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Game On: MS in Physician Assistant Studies Class of 2020 ‘Kicks Off’

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Bay Path University’s Master of Science in Physician Assistant Studies Class of 2020 celebrated its official start last week, with the first day of classes, remarks from University leadership, and a photo shoot.

The cohort of 30 graduates represents seven different states including all of New England, with the majority of the class coming right from Massachusetts and Connecticut. They range in age from 21 – 45 years old, and tout an impressive average total overall GPA of 3.58.

Among this year’s talented students are professional athletes and Ivy League graduates Lauren Slebodnick G’20, Cornell University Class of 2014, BS in biology and society, ice hockey goalie; and Matt Girard G’20, Brown University Class of 2017, BS in health and human biology, right tackle—football. Meet these two members of the MS in Physician Assistant Studies Class of 2020 in this Q&A:

Why did you decide to attend Bay Path University?

Slebodnick: I moved to the area a few years ago, and Bay Path is in my backyard. While looking at local programs, I heard about Bay Path and it had an outstanding reputation amongst medical professionals and leadership. I started to look more seriously at the University. When I came for a tour, I got the feeling the program was very community-oriented, like a team. That resonated with me.

Girard: I grew up in Holyoke, and, like Lauren [Slebodnick], was interested in finding a solid PA program in the area. I’d been planning on taking a gap year after Brown, but when I came to an open house here, Theresa [Riethle, program director and associate professor for the physician assistant program] said I’d met the prerequisite requirements already and that I could apply anytime. I applied to a handful of programs, but here, it just feels like home. Students aren’t just another number.

What compels you to become a physician assistant?

Slebodnick: Growing up with a mother who’s a nurse, I’ve always been drawn to medicine. It's a field where you're constantly learning and interacting with others, and you're part of a medical team. The PA works with the physician, nurses, and medical group, as well as patients. At the same time, you have control and decision-making ability yourself. Overall, I feel that the profession fits my personality.

Girard: I agree. I think PAs have a thirst for knowledge like physicians do, but also need strong communication skills to bridge the gap between physicians, the rest of the medical team, and the patients. I feel I was made for that role. It’s important for me to be able to understand the way people interact with each other and, through effective communication, connect the dots. Also, I think people feel more relaxed with a PA, especially a PA who is just as smart as a doctor, just may not have the expertise that the doctor has acquired.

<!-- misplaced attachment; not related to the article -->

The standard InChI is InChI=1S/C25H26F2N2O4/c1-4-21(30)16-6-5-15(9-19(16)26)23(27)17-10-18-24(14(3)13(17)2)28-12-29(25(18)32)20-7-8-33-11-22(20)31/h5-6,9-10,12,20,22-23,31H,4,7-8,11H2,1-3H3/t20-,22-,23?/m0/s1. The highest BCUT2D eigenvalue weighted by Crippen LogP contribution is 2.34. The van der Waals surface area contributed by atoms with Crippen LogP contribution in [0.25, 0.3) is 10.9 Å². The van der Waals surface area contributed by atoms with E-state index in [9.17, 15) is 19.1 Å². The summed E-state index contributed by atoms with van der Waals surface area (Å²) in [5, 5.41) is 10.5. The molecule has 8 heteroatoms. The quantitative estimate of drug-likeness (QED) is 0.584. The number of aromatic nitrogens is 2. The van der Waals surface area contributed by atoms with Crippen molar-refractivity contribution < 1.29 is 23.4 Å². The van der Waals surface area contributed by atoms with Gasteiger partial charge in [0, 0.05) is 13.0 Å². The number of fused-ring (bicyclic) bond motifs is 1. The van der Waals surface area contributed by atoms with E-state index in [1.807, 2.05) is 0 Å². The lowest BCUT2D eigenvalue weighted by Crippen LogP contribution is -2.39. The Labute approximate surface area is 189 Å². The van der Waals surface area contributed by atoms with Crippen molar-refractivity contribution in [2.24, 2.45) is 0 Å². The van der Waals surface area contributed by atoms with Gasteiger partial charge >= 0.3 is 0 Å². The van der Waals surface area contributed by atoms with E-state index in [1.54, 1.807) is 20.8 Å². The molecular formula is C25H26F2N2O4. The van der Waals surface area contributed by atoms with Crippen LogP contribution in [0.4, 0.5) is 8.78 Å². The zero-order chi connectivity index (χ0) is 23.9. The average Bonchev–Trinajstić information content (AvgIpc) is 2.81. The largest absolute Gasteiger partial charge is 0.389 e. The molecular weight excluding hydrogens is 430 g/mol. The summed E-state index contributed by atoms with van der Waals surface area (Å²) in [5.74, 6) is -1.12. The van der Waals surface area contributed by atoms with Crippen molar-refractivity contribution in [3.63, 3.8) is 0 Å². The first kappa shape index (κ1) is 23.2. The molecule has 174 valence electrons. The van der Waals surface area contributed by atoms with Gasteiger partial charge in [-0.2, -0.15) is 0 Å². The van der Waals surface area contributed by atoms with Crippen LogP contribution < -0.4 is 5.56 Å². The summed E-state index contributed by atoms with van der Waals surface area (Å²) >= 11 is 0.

Tell me a little bit about your background in medicine.

Girard: My patient care experience came in the Holyoke Medical Center ER (Emergency Room). While I was enrolled at Brown, I got a job as a patient observer, and then took a higher-level position as patient care technician after graduation. I was able to grow in the organization and get experience doing EKGs, splints, and more, right under the supervision of a nurse.

Slebodnick: After graduation from Cornell, I worked as an EMT (emergency medical technician) in Hartford, Connecticut. Through that experience, I was able to gain great perspective about different positions in medicine, patient care needs, communication gaps and more. As an athlete, I was especially interested in emergency and orthopedic care, so I got some experience exploring two of my interests.

How does your experience as an athlete correlate to your future career as a physician assistant?

Slebodnick: Matt [Girard] and I both went to very challenging schools and had to balance rigorous schedules. Through that experience, you quickly learn important skills like teamwork, commitment, dedication, perseverance, and time management, as well as how to work with others and succeed. I played ice hockey at Cornell and then after graduation, played two years professionally with a women's hockey league. My whole life, I’ve been an athlete, so all of these things are really ingrained in me. The way we learned to succeed as athletes and students is going to help us in the PA profession and in life.

Girard: I would emphasize what Lauren said about how effectively athletes learn to work with others. Learning to get a job done with multiple personalities in the room will pay off in our studies and later in the profession. Also, as a college athlete, you have really long days. You get up at 6 am and lift, go to class, get out at 4 pm, run to practice, finish up late in the evening and then have to study. To become accustomed to a packed schedule like that, you have to be efficient and have a goal in mind, constantly prioritize your schedule towards accomplishing that goal, and ultimately get it done. That mindset and experience will serve us in every aspect of life.